Vascular composites enable dynamic structural materials
CHAMPAIGN, Ill. — Taking their cue from biological circulatory systems, University of Illinois researchers have developed vascularized structural composites, creating materials that are lightweight and strong with potential for self-healing, self-cooling, metamaterials and more.
Composite materials are a combination of two or more materials that harness the properties of both. Composites are valued as structural materials because they can be lightweight and strong. Many composites are fiber-reinforced, made of a network of woven fibers embedded in resin – for example, graphite, fiberglass or Kevlar.
The Illinois team, part of the Autonomous Materials Systems Laboratory in the Beckman Institute for Advanced Science and Technology, developed a method of making fiber-reinforced composites with tiny channels for liquid or gas transport. The channels could wind through the material in one long line or branch out to form a network of capillaries, much like the vascular network in a tree.
“Trees are incredible structural materials, but they’re dynamic too,” said co-author Jeffrey Moore, the Murchison-Mallory professor of chemistry and a professor of materials science and engineering. “They can pump fluids, transfer mass and energy from the roots to the leaves. This is the first step to making synthetic materials that have that kind of functionality.”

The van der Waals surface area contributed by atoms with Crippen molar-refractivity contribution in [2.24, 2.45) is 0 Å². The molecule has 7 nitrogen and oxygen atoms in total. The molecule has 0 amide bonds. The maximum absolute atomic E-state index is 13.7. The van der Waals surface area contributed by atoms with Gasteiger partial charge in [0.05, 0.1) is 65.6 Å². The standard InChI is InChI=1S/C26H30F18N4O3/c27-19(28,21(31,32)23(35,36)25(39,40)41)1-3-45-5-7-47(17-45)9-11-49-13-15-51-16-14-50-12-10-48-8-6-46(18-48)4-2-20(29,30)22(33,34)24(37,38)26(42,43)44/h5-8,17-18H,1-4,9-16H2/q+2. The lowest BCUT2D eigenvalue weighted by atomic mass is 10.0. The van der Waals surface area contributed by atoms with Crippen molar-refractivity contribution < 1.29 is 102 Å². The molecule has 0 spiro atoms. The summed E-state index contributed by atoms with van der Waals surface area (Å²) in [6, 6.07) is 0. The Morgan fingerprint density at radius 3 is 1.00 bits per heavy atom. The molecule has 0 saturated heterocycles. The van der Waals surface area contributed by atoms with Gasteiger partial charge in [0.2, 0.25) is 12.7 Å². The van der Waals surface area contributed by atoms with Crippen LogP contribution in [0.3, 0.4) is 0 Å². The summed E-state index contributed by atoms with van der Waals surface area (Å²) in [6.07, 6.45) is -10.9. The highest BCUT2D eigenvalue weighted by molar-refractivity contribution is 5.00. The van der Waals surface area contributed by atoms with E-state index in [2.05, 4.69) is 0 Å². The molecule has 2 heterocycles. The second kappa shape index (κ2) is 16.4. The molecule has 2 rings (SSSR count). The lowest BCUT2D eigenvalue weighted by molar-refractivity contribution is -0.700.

“There have been vascular materials fabricated previously, including things that we’ve done, but this paper demonstrated that you can approach the manufacturing with a concept that is vastly superior in terms of scalability and commercial viability,” White said.
In the paper, the researchers demonstrate four classes of application by circulating different fluids through a vascular composite: temperature regulation, chemistry, conductivity and electromagnetism. They regulate temperature by circulating coolant or a hot fluid. To demonstrate a chemical reaction, they injected chemicals into different vascular branches that merged, mixing the chemicals to produce a luminescent reaction. They made the structure electrically active by using conductive liquid, and changed its electromagnetic signature with ferrofluids – a key property for stealth applications.
Next, the researchers hope to develop interconnected networks with membranes between neighboring channels to control transport between channels. Such networks would enable many chemical and energy applications, such as self-healing polymers or fuel cells.
“This is not just another microfluidic device,” said co-author Nancy Sottos, the Willett professor of materials science and engineering and a professor of aerospace engineering. “It’s not just a widget on a chip. It’s a structural material that’s capable of many functions that mimic biological systems. That’s a big jump.”
This work was supported by the Air Force Office of Scientific Research.